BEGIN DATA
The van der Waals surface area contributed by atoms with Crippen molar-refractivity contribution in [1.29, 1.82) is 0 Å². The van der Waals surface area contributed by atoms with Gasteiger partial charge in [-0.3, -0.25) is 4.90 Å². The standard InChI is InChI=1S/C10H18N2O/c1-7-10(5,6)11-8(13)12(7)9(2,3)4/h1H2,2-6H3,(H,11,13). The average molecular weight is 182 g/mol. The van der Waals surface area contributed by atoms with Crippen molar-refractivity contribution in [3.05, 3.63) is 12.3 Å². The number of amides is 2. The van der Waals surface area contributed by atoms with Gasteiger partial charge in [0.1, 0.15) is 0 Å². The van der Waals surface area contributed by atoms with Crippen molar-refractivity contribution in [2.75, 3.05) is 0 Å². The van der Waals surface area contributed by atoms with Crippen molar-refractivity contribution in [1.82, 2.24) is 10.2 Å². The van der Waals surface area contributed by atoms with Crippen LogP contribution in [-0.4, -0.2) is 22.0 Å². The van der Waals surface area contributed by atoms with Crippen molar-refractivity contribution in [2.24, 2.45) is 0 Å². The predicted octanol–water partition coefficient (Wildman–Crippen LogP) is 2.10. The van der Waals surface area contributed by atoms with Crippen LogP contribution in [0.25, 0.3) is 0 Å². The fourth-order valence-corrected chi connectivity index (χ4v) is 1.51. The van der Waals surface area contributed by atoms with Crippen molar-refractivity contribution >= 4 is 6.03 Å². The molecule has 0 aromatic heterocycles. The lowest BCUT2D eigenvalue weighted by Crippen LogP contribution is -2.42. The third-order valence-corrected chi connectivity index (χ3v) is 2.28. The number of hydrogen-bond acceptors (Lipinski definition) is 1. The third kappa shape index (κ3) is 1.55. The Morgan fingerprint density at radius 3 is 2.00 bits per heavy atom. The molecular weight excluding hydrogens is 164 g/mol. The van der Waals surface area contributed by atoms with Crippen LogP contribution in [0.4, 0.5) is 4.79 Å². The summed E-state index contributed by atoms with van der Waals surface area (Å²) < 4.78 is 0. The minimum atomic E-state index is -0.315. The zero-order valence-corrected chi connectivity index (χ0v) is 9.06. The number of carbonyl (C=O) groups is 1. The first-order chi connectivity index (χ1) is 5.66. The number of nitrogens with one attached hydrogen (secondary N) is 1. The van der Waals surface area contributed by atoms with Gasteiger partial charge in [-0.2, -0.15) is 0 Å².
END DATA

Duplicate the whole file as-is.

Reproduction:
The van der Waals surface area contributed by atoms with Crippen molar-refractivity contribution in [1.29, 1.82) is 0 Å². The van der Waals surface area contributed by atoms with Gasteiger partial charge in [-0.3, -0.25) is 4.90 Å². The standard InChI is InChI=1S/C10H18N2O/c1-7-10(5,6)11-8(13)12(7)9(2,3)4/h1H2,2-6H3,(H,11,13). The average molecular weight is 182 g/mol. The van der Waals surface area contributed by atoms with Crippen molar-refractivity contribution in [3.05, 3.63) is 12.3 Å². The number of amides is 2. The van der Waals surface area contributed by atoms with Gasteiger partial charge in [0.1, 0.15) is 0 Å². The van der Waals surface area contributed by atoms with Crippen molar-refractivity contribution in [2.75, 3.05) is 0 Å². The van der Waals surface area contributed by atoms with Crippen molar-refractivity contribution in [1.82, 2.24) is 10.2 Å². The van der Waals surface area contributed by atoms with Crippen LogP contribution in [-0.4, -0.2) is 22.0 Å². The van der Waals surface area contributed by atoms with Crippen molar-refractivity contribution in [2.24, 2.45) is 0 Å². The predicted octanol–water partition coefficient (Wildman–Crippen LogP) is 2.10. The van der Waals surface area contributed by atoms with Crippen LogP contribution in [0.25, 0.3) is 0 Å². The fourth-order valence-corrected chi connectivity index (χ4v) is 1.51. The van der Waals surface area contributed by atoms with Crippen molar-refractivity contribution >= 4 is 6.03 Å². The molecule has 0 aromatic heterocycles. The lowest BCUT2D eigenvalue weighted by Crippen LogP contribution is -2.42. The third-order valence-corrected chi connectivity index (χ3v) is 2.28. The number of hydrogen-bond acceptors (Lipinski definition) is 1. The third kappa shape index (κ3) is 1.55. The Morgan fingerprint density at radius 3 is 2.00 bits per heavy atom. The molecular weight excluding hydrogens is 164 g/mol. The van der Waals surface area contributed by atoms with Crippen LogP contribution in [0.4, 0.5) is 4.79 Å². The summed E-state index contributed by atoms with van der Waals surface area (Å²) < 4.78 is 0. The minimum atomic E-state index is -0.315. The zero-order valence-corrected chi connectivity index (χ0v) is 9.06. The number of carbonyl (C=O) groups is 1. The first-order chi connectivity index (χ1) is 5.66. The number of nitrogens with one attached hydrogen (secondary N) is 1. The van der Waals surface area contributed by atoms with Gasteiger partial charge in [-0.2, -0.15) is 0 Å².